The entire summer leading up to this moment something triggered in my brain that kept bringing me back to Atari. It was like waking up from a dream and remembering that you had left something behind that you truly loved but had forgotten about. These were the peak years of Mortal Combat and Street Fighter 2. Suddenly games seemed violent and aggressive. One day I was hit with a moment of clarity, going "wait wait wait, hold on a minute.. whatever happened to Centipede and Asteroids and Galaga and Pac-Man? Whatever happened to Atari? Where did that all go?" It seemed like secret knowledge or something. Like a lost civilization. The city of Atlantis and all of the advanced ancient technology lost with it. I had so many fun times playing Atari with my family when I was little, and then we moved on. It had been years. I had forgotten what a lot of this stuff even looked like. Suddenly I felt compelled to get my hands on an Atari 7800 and preserve and play as much Atari stuff as I could. I hadn’t been able to find anything in stores or in classified ads, and my mom suggested dialing the operator and asking for the phone number to Atari in California, calling them and seeing if I could order Atari items through mail order. I called Atari and spoke with Geraldine at the front desk for the first time. She said yes, Atari still had 2600 and 7800 systems and games brand new, and she offered to send out a packet of information to me with order forms for 2600, 7800 and Lynx stuff, along with a brochure. I waited days for that letter to come in the mail. It had been years since I had even seen an Atari game, all I wanted to do was flip through a catalog looking at games, seeing what the game systems looked like again and remembering all the games. Four days later I received my first letter from Atari. It contained black and white order forms for 2600 and 7800 systems, games and accessories, and a nice full color brochure for the Lynx. Unfortunately the brochure was only for the Lynx and didn’t have any pictures or descriptions of anything for the 2600 and 7800. I also realized that I was about to spend the next six months saving up about $300 to take advantage of a special they were running where I could buy a new 7800 with 25 games. I was going to have to wait.
     
     

     

     
     
    I spent the next 45 days researching as much about Atari as I could find. I checked out all of the outdated video game books from the library (no good pictures!) I spoke with friends at camp and when school started, asking them if they had any old Atari systems or even remembered what it was. One guy had an Atari 2600 at his grandma's house and clued me in on Combat. Another friend, Adam, told me about this thing he bought at a garage sale called "ColecoVision" and that it came with Donkey Kong. "Oh yeah, I kind of remember that!" I called around to every Big Lots and Sears Outlet in the phone book to see if they had any Atari stock left over. All I could find were a few generic joysticks. Then one day it all began to happen.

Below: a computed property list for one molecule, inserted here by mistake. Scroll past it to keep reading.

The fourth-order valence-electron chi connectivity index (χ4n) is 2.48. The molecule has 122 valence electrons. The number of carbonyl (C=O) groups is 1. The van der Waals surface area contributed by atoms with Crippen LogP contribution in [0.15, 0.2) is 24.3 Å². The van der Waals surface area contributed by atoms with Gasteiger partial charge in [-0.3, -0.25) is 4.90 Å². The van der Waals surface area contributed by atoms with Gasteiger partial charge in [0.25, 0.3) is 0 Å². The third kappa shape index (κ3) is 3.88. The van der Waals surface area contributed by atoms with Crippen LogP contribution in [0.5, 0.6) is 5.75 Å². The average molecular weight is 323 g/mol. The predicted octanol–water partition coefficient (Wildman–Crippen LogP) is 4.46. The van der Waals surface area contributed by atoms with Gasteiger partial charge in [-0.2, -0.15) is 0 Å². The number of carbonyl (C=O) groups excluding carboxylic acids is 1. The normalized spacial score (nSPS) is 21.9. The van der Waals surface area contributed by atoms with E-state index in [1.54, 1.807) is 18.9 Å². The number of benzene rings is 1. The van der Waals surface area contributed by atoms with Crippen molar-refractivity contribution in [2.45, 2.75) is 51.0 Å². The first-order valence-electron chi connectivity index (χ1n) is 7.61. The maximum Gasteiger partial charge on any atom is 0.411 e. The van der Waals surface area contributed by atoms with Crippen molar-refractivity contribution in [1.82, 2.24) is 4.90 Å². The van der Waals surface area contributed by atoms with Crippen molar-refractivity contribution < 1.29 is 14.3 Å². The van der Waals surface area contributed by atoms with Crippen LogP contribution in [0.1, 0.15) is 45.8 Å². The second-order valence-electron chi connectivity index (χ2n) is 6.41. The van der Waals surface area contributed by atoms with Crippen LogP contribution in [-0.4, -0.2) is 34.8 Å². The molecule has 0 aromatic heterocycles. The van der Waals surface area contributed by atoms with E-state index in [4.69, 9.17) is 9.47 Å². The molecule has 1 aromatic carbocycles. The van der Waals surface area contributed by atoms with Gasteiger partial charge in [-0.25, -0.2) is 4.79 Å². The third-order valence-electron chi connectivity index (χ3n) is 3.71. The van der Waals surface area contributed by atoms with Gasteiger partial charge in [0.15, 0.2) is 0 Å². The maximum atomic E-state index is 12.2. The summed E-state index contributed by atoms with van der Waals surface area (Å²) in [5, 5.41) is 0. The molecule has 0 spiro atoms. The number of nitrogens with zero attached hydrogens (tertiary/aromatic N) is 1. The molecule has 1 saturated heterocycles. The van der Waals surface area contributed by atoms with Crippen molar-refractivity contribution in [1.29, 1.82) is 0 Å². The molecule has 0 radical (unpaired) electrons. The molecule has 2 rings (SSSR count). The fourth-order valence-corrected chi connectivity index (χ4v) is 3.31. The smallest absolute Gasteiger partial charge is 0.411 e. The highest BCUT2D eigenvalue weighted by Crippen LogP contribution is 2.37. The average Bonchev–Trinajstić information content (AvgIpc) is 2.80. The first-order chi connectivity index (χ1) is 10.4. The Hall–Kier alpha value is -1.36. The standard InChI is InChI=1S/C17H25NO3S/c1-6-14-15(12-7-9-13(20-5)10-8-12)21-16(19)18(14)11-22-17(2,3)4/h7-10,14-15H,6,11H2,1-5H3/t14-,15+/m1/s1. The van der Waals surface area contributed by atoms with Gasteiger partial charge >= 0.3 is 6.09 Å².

THE UNEXPECTED
    It was a Saturday morning. September 18, 1993. I was with my parents at Dutch Square Shopping Mall in Columbia, SC. It was an older mall built in 1970 that we went to less frequently than the new modern mall. It was still a nice place to shop though and we would often go there for a hair cut on the "secret 3rd floor" or to shop around. My mom was making a payment on the phone bill at the AT&T store in the mall. This was back before the cell phone stores we see today. Back then it was all about landlines. You could buy a new landline phone, cordless phone for the home, answering machines and cassette tapes, and pay your phone bill. There was also a place at the mall to pay your electric bill too. I was 11, about to turn 12, and paying bills seemed like a boring idea to me. There was a "locally famous" place in the mall called Cromer's that sold old-timey popcorn and peanuts. My dad and I got a small bag of popcorn and sat on a bench in the mall while my mom did her thing. There was a Kay-Bee Toy Store right next to Cromer's and I asked my dad if it was okay if I went into Kay-Bee and looked around.
     
     

     

     
     
    WHAT WE LEAVE BEHIND
    I didn't expect to find anything amazing that day. I headed into Kay-Bee and browsed around. After checking out the goods up front, and in the video game cabinet, I walked down the left-most aisle and headed towards the back of the store. The whole left side of the aisle was marked "Clearance" with various unloved toys half-open and sprawled across a few shelves that came up to my chest. In the distance, on the left sitting in top of an open shelf was a messy pile of half-crushed boxes, they were a mix of rust orange and silver. Papers were falling out and down onto the floor and I could see a few little black plastic cubes. I can still remember the shock of adrenaline through my system. One of the boxes in the distance stood out. It said "ATARI 2600" in the bright red logotype. It was my first time ever seeing this. My jaw dropped. I think I yelled something out. I ran up to the pile of boxes, they were an equal mix of Asteroids and E.T. The Extra-Terrestrial. I COULDN'T BELIEVE IT! It seemed so incomprehensible that these games could be sitting in this store after what up to that point had been almost my entire lifetime. These were little time capsules. Many of the boxes were half-crushed and open with manuals, game catalogs, and warranty cards spewing out. The internet as we know it barely existed in 1993 and I didn't have access to it. I hadn't seen an Atari game in years, what amounted to nearly half a lifetime. There were green "illustrated" 1981 Atari catalogs that came with Asteroids, and the red 1982 catalogs that came with E.T. I picked up a red one, opened it, and for the first time in years saw Atari games. The first image I saw when I turned the page was the ad with the Atari 2600 4-switch floating in space above the blue grid, with the games reaching out to either side, centering in on a TV screen in the middle that showed Pac-Man. To the right was a boy and girl playing Atari with the caption “The Adventure Begins”. The moment I saw that image, it triggered something in my mind and all of the memories came rushing back. I had grown up with the 7800 but I knew exactly what the 2600 was and remembered all of my friends older brothers having it in the house. Vague memories of Atari commercials and the 4-switch 2600 being a cultural icon. Everything came flying back to me all at once, so many good memories and the drive to discover more. My use of that photo as the first image that comes up on Atari I/O’s home page is intentional, in hopes that the photo will have the same affect on other people rediscovering Atari for the first time as it did on me. The home page graphic is heavily edited, but it started life as a scan from that page from the very same Atari catalog I picked up that day on September 18, 1993.